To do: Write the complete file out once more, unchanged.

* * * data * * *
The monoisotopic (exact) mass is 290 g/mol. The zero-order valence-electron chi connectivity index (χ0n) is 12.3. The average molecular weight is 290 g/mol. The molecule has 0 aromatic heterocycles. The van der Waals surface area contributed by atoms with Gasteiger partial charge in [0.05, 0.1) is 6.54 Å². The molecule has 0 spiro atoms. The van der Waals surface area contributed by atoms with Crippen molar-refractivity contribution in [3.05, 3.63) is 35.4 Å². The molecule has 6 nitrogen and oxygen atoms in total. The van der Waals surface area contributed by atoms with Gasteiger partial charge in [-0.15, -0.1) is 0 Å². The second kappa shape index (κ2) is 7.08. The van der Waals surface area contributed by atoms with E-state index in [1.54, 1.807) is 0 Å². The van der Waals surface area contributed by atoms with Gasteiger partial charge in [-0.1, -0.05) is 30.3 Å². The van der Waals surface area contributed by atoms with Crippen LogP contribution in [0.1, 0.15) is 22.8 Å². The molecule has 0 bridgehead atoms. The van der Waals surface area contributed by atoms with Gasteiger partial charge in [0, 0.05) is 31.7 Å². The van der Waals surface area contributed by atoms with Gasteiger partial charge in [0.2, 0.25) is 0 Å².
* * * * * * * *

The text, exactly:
The monoisotopic (exact) mass is 290 g/mol. The zero-order valence-electron chi connectivity index (χ0n) is 12.3. The average molecular weight is 290 g/mol. The molecule has 0 aromatic heterocycles. The van der Waals surface area contributed by atoms with Gasteiger partial charge in [0.05, 0.1) is 6.54 Å². The molecule has 0 spiro atoms. The van der Waals surface area contributed by atoms with Crippen molar-refractivity contribution in [3.05, 3.63) is 35.4 Å². The molecule has 6 nitrogen and oxygen atoms in total. The van der Waals surface area contributed by atoms with Gasteiger partial charge in [-0.15, -0.1) is 0 Å². The second kappa shape index (κ2) is 7.08. The van der Waals surface area contributed by atoms with E-state index in [1.54, 1.807) is 0 Å². The van der Waals surface area contributed by atoms with Gasteiger partial charge in [-0.1, -0.05) is 30.3 Å². The van der Waals surface area contributed by atoms with Crippen LogP contribution in [0.1, 0.15) is 22.8 Å². The molecule has 0 bridgehead atoms. The van der Waals surface area contributed by atoms with Gasteiger partial charge in [0, 0.05) is 31.7 Å². The van der Waals surface area contributed by atoms with Gasteiger partial charge in [0.2, 0.25) is 0 Å².